A more appropriate title for Jason Bourne might be Walking: The Motion Picture. This fifth entry in the franchise loosely (very loosely) based on Robert Ludlum’s best-selling novels brings back director Paul Greengrass and star Matt Damon to continue the tale of the good soldier–turned–amnesiac assassin–turned–rogue agent doing battle against his former overlords at the CIA. But mostly it’s about people walking. Walking down corridors, through hotels, through streets, through backrooms. Always briskly, always with apparent purpose, often with phones or earpieces or tracking devices so they can talk to someone else who is also walking and who is usually telling them where yet another person might be walking. Occasionally, they break into a run or get in a car and plow through traffic. But mostly, they just walk. Is the CIA now owned by Fitbit?
To be fair, there was walking in the other films, too — lots of it. But it wasn’t distracting, because those films each had an overall shape, an animating spirit and sense of drive. Indeed, the Bourne movies have been among the more entertaining franchises Hollywood has turned out over the past couple of decades. The filmmaking (particularly in the two installments previously directed by Greengrass) was visceral, the stories offering just enough mystery to keep us watching. And Damon — who sat out the previous entry, The Bourne Legacy, which starred a capable but underwhelming Jeremy Renner — made for a likable blank slate: a guy with lethal instincts trying to piece together a monstrous past.
Jason Bourne goes over ground very similar to its predecessors, minus the poetic urgency of Bourne’s quest for self-discovery — a critical element. The first three Bournes portrayed his gradual realization that he was once a young soldier named David Webb — in this series, the hero himself was the MacGuffin — and then his efforts to expose the clandestine CIA super-assassin project that created him. When the new film opens, a forlorn Bourne is adrift on the Greece-Albania border, participating in underground bare-knuckle fights, presumably to pound away at his existential despair. Fellow renegade agent Nicky Parsons (Julia Stiles) hacks into a government computer and digs up a file suggesting that Webb’s father may have been involved with the program that took away the young man’s identity, and Bourne starts to recall a meeting he once had with his dad in Lebanon, which culminated in his old man’s death in a fiery explosion.
Bourne’s contact with Nicky also reveals his whereabouts to a CIA that still considers him a threat. Young operative Heather Lee (Alicia Vikander) thinks she can bring him in and turn him, but gruff, corrupt new CIA director Robert Dewey (Tommy Lee Jones) wants him dead, turning to an assassin referred to as “The Asset” (a mostly silent Vincent Cassel) to find Bourne and do away with him. Dewey has his own reasons to be concerned: He’s got some kind of nefarious surveillance deal cooking with a hot new social-media company run by a charismatic young tech bro named Aaron Kalloor (Riz Ahmed), just the kind of thing Bourne has a history of uncovering.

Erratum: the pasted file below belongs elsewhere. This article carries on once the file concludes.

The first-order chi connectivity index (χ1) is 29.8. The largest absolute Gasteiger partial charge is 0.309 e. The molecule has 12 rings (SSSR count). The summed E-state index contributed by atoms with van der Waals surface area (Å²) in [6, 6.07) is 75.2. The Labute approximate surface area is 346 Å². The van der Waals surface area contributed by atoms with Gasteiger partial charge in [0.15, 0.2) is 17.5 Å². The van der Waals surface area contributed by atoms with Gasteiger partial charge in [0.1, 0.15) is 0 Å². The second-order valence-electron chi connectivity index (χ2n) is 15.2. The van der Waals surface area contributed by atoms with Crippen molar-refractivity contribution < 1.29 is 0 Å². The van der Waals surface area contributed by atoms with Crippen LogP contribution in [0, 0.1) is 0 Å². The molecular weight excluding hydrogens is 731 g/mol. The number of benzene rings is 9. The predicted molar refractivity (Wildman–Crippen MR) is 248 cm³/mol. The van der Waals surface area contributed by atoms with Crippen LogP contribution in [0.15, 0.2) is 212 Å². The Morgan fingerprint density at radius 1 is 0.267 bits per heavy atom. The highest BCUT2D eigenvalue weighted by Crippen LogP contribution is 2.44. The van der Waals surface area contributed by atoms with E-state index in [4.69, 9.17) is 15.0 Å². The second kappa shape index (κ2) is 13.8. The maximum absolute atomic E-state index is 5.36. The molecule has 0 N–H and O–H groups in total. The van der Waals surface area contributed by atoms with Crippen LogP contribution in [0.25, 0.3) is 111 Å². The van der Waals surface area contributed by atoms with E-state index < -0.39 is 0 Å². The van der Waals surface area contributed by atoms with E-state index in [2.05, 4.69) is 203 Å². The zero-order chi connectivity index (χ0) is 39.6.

Anyway, all these threads converge to form a narrative curiously devoid of suspense. Gone are the dribs and drabs of revelations about Bourne and the program that birthed him. The backstory about our hero’s father seems somewhat rote (any twists in it are either predictable or silly) and the conspiracy being unraveled, while topical — with its real-life nods to tech companies colluding with the government to compromise our privacy — feels curiously antiseptic.
The performances are competently unimpressive. Damon is always good at looking quizzical, and the earlier films used that quality to locate a quiet pathos in this otherwise badass character, a questioning vulnerability. Here he just seems puzzled and incurious. Vikander is reduced mostly to staring at computers and yelling into phones and, yes, walking. (Her character is a computer-surveillance expert, so we get to see her do nifty stuff with facial-recognition software — but that doesn’t require much acting.) Ahmed is a bright spot; he nails the unassuming, performative chumminess of a millennial social-media prophet.
None of that might matter much if the various set pieces could match those of the previous Greengrass/Damon films. But Jason Bourne offers very little in the way of imaginative or innovative standoffs, confrontations or chases. Greengrass helped perfect (and maybe sometimes took too far) the shaky, handheld action style that dominated blockbusters for a few years; his action wasn’t always coherent, but it was always deeply involving — you could feel the bones crack and the cars crunch.
You’d think he could find something to do with such a physical and graceful actor as Cassel, but aside from a late-inning knife-and-cable fight, the French star is given shockingly little to work with. Nothing here comes close to matching The Bourne Ultimatum’s immortal Waterloo Station cellphone-and-sniper showdown, though one stunt involving Bourne falling off a building recalls that earlier film’s jumping-from-one-window-into-another-in-another-building eye-popper.
That’s the thing: Even when it comes to life, Jason Bourne offers very little that could stand on its own; its best scenes remind you of even better ones in the earlier films. There’s a greatest-hits quality to the movie, only the band is tired and its heart isn’t in it. It evokes a sense-memory of the prior films, and if you turn your mind off enough, you might convince yourself that you’re being treated to another action extravaganza along those lines. But really, all you’re left with is the spectacle of great actors walking around with little sense or conviction. The movie leaves you feeling both empty and exhausted.